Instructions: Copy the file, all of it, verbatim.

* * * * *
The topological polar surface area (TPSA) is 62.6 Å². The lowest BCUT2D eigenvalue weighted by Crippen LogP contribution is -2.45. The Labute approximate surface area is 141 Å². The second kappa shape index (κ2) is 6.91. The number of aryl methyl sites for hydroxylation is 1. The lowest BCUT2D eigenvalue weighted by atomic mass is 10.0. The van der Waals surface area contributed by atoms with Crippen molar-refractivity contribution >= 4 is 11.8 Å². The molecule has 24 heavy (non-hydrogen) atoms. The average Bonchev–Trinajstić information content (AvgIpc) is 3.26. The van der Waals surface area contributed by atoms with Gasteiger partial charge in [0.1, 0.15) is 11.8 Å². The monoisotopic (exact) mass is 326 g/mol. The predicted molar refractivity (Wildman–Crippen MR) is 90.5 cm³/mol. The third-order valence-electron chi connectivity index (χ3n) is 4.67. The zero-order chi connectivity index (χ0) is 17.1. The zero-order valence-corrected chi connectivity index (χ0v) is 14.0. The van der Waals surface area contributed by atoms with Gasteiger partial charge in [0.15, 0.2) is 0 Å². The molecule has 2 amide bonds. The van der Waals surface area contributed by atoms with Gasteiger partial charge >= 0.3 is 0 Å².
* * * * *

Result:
The topological polar surface area (TPSA) is 62.6 Å². The lowest BCUT2D eigenvalue weighted by Crippen LogP contribution is -2.45. The Labute approximate surface area is 141 Å². The second kappa shape index (κ2) is 6.91. The number of aryl methyl sites for hydroxylation is 1. The lowest BCUT2D eigenvalue weighted by atomic mass is 10.0. The van der Waals surface area contributed by atoms with Crippen molar-refractivity contribution >= 4 is 11.8 Å². The molecule has 24 heavy (non-hydrogen) atoms. The average Bonchev–Trinajstić information content (AvgIpc) is 3.26. The van der Waals surface area contributed by atoms with Gasteiger partial charge in [0.1, 0.15) is 11.8 Å². The monoisotopic (exact) mass is 326 g/mol. The predicted molar refractivity (Wildman–Crippen MR) is 90.5 cm³/mol. The third-order valence-electron chi connectivity index (χ3n) is 4.67. The zero-order chi connectivity index (χ0) is 17.1. The zero-order valence-corrected chi connectivity index (χ0v) is 14.0. The van der Waals surface area contributed by atoms with Gasteiger partial charge in [0.15, 0.2) is 0 Å². The molecule has 2 amide bonds. The van der Waals surface area contributed by atoms with Gasteiger partial charge >= 0.3 is 0 Å².